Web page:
Matt Rust named interim assistant dean of University College


Matt Rust, the senior executive director of Campus Career and Advising Services, has been named the interim assistant dean of University College.

Rust has worked in the Division of Undergraduate Education since 2014 when he became the inaugural director of Campus Career and Advising Services. He was then promoted to senior executive director during a reorganization of University College in 2018.

As the new interim assistant dean of University College, Rust will work with the faculty and staff of University College and the degree-granting schools across campus to develop, implement, and evaluate programs that impact access to higher education, student success, and retention. In his new role, Rust will also be tasked with garnering efforts to support University College students and programs with campuswide reach, such as orientation, tutoring, mentor programs, and educational equity programs, including the Diversity Enrichment and Achievement Program, 21st Century Scholars, and Student Support Services. In addition to his new responsibilities, Rust will continue to provide leadership to career and advising units within University College.

Kristy Sheeler, the current interim associate vice chancellor for undergraduate education, announced Matt Rust’s appointment on March 28, 2022.


In my own experience working with Matt, I have come to appreciate his prowess in leveraging data and technology to support student success, his strong advocacy for supporting the staff experience, and his strategic thinking that has helped IUPUI students achieve positive outcomes.  

Kristy Sheeler

Rust shared his goals for this position, his vision for University College, and what he is bringing to the table.

Q. What have you learned throughout your career that has helped you prepare to take on this role?

A. Between my time at NC State and then here at IUPUI, I've spent over 15 years working in the University College model. Through these experiences, I've learned two lessons that are critically important as I take on this role. One, as student success educators, we must be constantly engaging with and applying the latest research on student development and persistence. This is the only way to ensure we are focusing our work where and how it will have the most positive impact. Two, the University College model is most effective when it is grounded in cross-campus collaborations that benefit the entire campus. Given those lessons, I plan to emphasize the importance of investing time and energy into proven practices that equitably benefit students and to model the importance of engaging our allies in the degree-granting schools on efforts to model or scale up student success innovations.

Q. What goals do you have for both yourself in this position and for University College?

A. I hope that my work in this position, and really the work all of us here in University College, will be characterized by compassion for our students and colleagues; commitment to removing systemic barriers to diversity, equity, and inclusion; connectedness to each other and our colleagues around campus; communication that emphasizes transparency and trust; content expertise in the area of student success and persistence; clarity and consistency around our strategic direction; and a conscientiousness that our work be data-driven and assessed in this limited resource environment. If I can lead with these characteristics during this interim period, I'm confident that my colleagues and I will continue to be good stewards of the University College model.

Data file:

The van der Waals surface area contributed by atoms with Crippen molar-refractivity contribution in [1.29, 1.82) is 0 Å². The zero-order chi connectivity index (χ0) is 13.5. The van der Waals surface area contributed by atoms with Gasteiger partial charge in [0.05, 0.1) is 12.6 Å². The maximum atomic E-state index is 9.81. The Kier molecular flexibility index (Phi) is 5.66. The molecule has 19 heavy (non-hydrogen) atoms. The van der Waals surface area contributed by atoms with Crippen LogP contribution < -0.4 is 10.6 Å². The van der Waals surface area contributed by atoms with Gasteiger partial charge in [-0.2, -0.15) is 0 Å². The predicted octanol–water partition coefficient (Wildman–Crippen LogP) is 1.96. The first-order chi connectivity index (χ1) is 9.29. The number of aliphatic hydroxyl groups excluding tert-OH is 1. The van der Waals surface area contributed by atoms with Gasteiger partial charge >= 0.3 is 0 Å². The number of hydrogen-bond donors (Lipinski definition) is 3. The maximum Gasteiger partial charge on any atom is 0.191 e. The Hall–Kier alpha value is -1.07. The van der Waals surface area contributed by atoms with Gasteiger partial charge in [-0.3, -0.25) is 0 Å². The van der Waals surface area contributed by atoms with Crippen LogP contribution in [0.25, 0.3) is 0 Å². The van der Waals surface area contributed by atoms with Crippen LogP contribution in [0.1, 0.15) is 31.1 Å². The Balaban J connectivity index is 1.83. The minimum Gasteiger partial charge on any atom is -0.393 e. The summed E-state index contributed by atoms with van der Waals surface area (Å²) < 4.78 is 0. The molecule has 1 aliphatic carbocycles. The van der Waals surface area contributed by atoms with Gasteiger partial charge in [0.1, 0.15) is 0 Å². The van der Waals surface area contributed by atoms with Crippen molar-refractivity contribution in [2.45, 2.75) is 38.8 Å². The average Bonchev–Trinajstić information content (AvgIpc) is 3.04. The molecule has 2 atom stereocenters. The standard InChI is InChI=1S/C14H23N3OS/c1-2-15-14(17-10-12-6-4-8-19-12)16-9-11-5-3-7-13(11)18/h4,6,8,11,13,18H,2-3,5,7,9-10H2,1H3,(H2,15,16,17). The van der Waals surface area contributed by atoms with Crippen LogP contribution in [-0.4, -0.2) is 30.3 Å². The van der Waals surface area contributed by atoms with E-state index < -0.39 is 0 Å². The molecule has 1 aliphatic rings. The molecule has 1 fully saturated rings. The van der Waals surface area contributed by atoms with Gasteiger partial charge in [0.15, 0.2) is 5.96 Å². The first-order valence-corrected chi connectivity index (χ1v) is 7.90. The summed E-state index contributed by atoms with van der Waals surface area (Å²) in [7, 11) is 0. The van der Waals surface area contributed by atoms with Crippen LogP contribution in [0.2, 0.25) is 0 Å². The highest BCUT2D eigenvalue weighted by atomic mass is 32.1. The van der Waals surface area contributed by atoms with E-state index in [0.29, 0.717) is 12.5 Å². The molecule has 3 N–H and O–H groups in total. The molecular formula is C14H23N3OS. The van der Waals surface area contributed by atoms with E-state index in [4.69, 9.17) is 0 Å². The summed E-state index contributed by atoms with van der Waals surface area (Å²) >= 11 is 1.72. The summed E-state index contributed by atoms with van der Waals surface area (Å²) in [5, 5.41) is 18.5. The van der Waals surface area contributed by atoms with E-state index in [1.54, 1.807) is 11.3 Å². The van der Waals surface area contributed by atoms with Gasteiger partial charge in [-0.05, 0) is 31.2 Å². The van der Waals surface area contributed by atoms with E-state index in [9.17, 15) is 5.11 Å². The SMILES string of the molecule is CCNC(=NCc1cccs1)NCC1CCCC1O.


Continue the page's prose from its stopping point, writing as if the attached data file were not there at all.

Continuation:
Q. What aspects of University College and student success are you most passionate about?

A. Two aspects of the University College model and student success have been consistent points of passion for me: belongingness and exposing hidden curricula. On the belongingness front, University College excels at providing a place of community, a place where the whole student is seen and valued, a place where a large campus can start to feel small. I believe that a sense of belongingness is just as important for the students who call University College their academic home as it is for the professionals who devote their talents to this place. I've always felt surrounded by like-minded colleagues who want the best for our students in University College.

As for exposing hidden curricula, I believe that student success work is most effective when we are naming the unwritten rules for navigating the institution or career preparation; teaching students strategies to be resilient as they transition into, through, and beyond their education; and using those learnings to remove hidden barriers for future students. This drive toward transparency is at the heart of high-quality advising, career development, orientation, academic mentoring, and educational equity work.

Q. What are you most excited to work on after being appointed to this position?

A. Because I'm most familiar with the advising and career education units I've been leading, I'm excited to first engage more with the educational equity programs and the transition and mentoring programs to ensure I have a complete picture of the current strengths, needs, and strategic directions of our work. Heading into this summer, I'm very excited about the work all of our units are leading to prepare for what should be our newest-normal-yet since the COVID-19 pandemic struck. My colleagues and I are committed to this fall semester being a successful fresh start for the campus and our students.

For more information, contact the Division of Undergraduate Education Office of Communications at